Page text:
Works in the Herald 1933

A newspaper correspondent suggests that the Customs Department might take a rest from the banning of novels, and turn its attention to some of the luridly illustrated crime magazines, freely imported, and available to any Australian child.

mister editer -- them customs
   sensers mite treat grown-ups crook,
but us littel children trust 'em
   when we want a bonzer book.
Farey tales is pritty silly,
   nurs'ry rimes is dull and bleak;
so me and little playmate Billy
   save our pennies every week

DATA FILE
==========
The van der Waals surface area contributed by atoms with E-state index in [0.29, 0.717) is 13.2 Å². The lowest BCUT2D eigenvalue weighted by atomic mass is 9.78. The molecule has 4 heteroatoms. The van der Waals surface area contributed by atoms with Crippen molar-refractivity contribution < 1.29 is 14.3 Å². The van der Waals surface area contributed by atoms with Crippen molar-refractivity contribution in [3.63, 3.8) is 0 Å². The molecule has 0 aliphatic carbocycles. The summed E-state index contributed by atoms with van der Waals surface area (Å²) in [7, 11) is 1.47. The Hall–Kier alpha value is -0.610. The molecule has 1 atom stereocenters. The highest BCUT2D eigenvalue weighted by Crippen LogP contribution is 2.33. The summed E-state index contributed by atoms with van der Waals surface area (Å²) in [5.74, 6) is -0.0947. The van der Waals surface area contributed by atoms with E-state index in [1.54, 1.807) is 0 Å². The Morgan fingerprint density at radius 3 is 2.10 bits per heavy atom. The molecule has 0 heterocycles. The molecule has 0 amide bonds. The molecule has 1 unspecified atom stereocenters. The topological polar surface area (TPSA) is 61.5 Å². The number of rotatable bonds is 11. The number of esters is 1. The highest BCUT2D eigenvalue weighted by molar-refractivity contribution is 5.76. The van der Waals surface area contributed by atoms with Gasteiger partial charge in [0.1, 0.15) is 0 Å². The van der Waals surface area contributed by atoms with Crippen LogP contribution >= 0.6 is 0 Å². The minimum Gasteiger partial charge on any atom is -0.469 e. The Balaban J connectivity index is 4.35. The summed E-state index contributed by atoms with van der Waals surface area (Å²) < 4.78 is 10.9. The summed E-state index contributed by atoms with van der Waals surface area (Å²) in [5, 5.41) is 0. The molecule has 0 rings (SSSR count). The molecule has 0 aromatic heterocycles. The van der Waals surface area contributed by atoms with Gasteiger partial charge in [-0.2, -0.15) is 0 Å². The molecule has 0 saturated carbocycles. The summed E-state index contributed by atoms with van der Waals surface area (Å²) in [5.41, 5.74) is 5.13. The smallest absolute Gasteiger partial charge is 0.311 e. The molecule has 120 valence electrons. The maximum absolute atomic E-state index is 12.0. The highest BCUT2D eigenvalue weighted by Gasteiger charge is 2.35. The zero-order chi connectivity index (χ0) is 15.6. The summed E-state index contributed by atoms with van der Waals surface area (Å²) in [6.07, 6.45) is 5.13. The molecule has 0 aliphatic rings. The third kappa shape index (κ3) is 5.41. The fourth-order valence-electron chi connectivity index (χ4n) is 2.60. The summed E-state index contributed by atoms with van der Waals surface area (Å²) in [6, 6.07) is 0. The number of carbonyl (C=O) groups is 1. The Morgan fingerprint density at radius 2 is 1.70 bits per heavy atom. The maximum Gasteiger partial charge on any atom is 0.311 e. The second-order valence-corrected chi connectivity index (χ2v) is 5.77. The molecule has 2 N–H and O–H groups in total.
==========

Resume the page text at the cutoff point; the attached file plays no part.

to buy each month a magazeen
and, Oo! Ber--lud! you should 'a' seen!

such ber--lud! each page is swimmin'
   wif it.  And there's pitchers there
all of gansters and their wimmin;
   corpses, and the 'lectric chair;
gailers wif the hanged men chokin';
   banduts shootin' off their gats,
and the funny p'licemen croakin'
   wile they kicks 'em in the slats.
Goo! and last month there's a tale:
"Love-Nest Slayer Goes to Gaol!"

you can see his baby doll
   in her bedroom lyin' there
shooted proper, and -- Oo, golly!
   drefful dead and drefful bare ...
that's the stuff to give us laddies.
   custom sensers know our need.
GOO! they would n't let our daddies
   have such bonzer books to read!
Billy and me can get them tho'
down at a paper shop we know.

Herald, 20 April 1933, p10

Copyright © Perry Middlemiss 2006